Twisted Expectations: Driving the BMW F48 X1 sDrive20i

A few weeks ago, I read with much sadness that a number of old flats along Siglap will soon be demolished and redeveloped into something new and shiny. Once again, onlookers like me, with nostalgia in our hearts took to the interwebs to voice our displeasure with the powers that be for messing about with our traditional ways.

We are seeing this “progress” happen pretty much everywhere. The places we live in, the shops we go to, the food we eat and inevitably, the BMWs we know and love. We saw the signs but we pretended they didn’t exist, so now lo’ and behold, BMWs have now launched yet another front wheel driver with promises of more to come. Should we start churning out our opines on the internets just yet? Perhaps we should drive it.

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Ladies and gentlemen, this is the latest BMW X1. It’s an sDrive20i and although various overseas markets will receive an AWD xDrive model, the sDrive20i’s we get will have power strictly to the front wheels.

But first, a little history lesson, the previous BMW X1 had a bit of a mixed reception the last time it came out, some liked it and some thought it looked a little dumpy. We thought it was pretty good value because it was in essence, a BMW 3 Series Touring Outback without the 3 Series Touring price tag. Nevertheless, BMW did sell quite a number of these little crossovers before crossover even became a thing. 730,000 units were shifted Worldwide over its 6 year lifespan, not bad for a car that a few thought to be not very good. Over the original X1’s 6 year lifespan, the crossover market has also pretty much exploded which is why no real explanation was needed when BMW decided to roll out another one.

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Clearly quite a bit of development has gone into the overall aesthetics of the car as it looks nothing like the previous X1. We now have a proper SUV-styled mini X5 looking right back at us. When we collected the car, we spotted numerous design cues that were carried on to the new X1 from its bigger brother X5. The increased ride height, the massive new corporate grill and big intakes up front gives the new X1 much more road presence and attitude than its predecessor ever had.

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We did think the bi-colored wheels (18s) were not very pretty but thankfully they can be optioned without the black inserts.

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Inside, the overall quality has been drastically improved with a much more premium feel throughout the cabin although some hard plastics are still present in small areas. Worth mentioning is the leather bound portion surrounding the gear selector, really lovely bit of detailing. The seats are now the slightly smaller looking units we first saw on the 2 Series Tourer but they do seem to look better in this car.

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Space has also increased exponentially and though the driving position might be higher than on the previous X1, there is plenty of headroom still available, the generous glasshouse also gives the interior a much more spacious atmosphere and there are plenty of little cubby holes to store everything active people need to store.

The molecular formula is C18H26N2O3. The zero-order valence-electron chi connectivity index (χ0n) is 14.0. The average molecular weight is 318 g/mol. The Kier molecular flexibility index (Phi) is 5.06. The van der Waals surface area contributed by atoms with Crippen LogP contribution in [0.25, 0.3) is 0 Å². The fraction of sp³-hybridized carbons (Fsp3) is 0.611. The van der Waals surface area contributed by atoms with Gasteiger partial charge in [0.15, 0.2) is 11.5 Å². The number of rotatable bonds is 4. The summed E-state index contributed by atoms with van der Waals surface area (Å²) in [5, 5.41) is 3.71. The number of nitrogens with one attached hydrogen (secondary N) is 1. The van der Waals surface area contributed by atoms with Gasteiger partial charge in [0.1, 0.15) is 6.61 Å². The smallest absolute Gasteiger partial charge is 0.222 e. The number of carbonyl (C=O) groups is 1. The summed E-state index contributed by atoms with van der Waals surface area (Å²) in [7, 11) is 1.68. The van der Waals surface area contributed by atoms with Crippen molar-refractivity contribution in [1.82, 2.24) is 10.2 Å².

With drive now going through the front wheels, there is no more need for a driveshaft running through the middle of the cabin, and that translates to a flatter floor for those sitting in the rear seats. Rear space is thus improved again and when those rear seats need to be put away for load lugging duties, the rear boot space grows from 505 litres to a very impressive 1550 litres. No issues at all for those little trips to Ikea, especially when aided by a powered tailgate.

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Our sDrive20i receives BMW’s forced fed 2litre engine which churns out a respectable 192 horses and a more than respectable 280Nm or torque. Enough to light up the front wheels on quick traffic light getaways.

So how does it drive? Admittedly, i wasn’t a big fan of the 2 Series Gran Tourer, and because of that car’s shared platform, i was expecting myself to hate on the new X1’s driving dynamics. So here’s the kicker, it’s actually not bad. It can actually be at times, fun. Not the same kind of fun you get in a rear-wheel-drive-squat-as-it-powers-out-of-turns fun but a cheerful squeal-the-front-wheels-as-it-pulls-away-from-corners fun nonetheless.

I suspect most buyers in this segment will not be able to differentiate the drivetrain differences but it is good to know that BMW has gone to lengths to maintain a level of driver enjoyment synonymous with their cars.

Steering feel might be vague but goes where you point it and the suspension is able to cope with most road conditions. Bigger bumps on the road might upset the balance a little but the X1 remains planted when you need it to be. Those driving the car with a little more “spirit” might also encounter some torque steer on heavy throttle applications. Personally, i also don’t like the gear shifter. It works but feels a little too chunky when moving up and down the selector. After a spate of brilliant ZF 8-speeders on previous test cars, this does feel a little dated.

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Overall, the new BMW X1 has raised the bar over the previous car by quite a margin and while there are some tradeoffs to be had in the dynamics, the elevation of the car in terms of aesthetics, practicality, ride comfort and overall build quality might just be what it needs to be another sales success for BMW. Sometimes, a controversial progression might not be a bad thing at all. Here’s to the naysayers.

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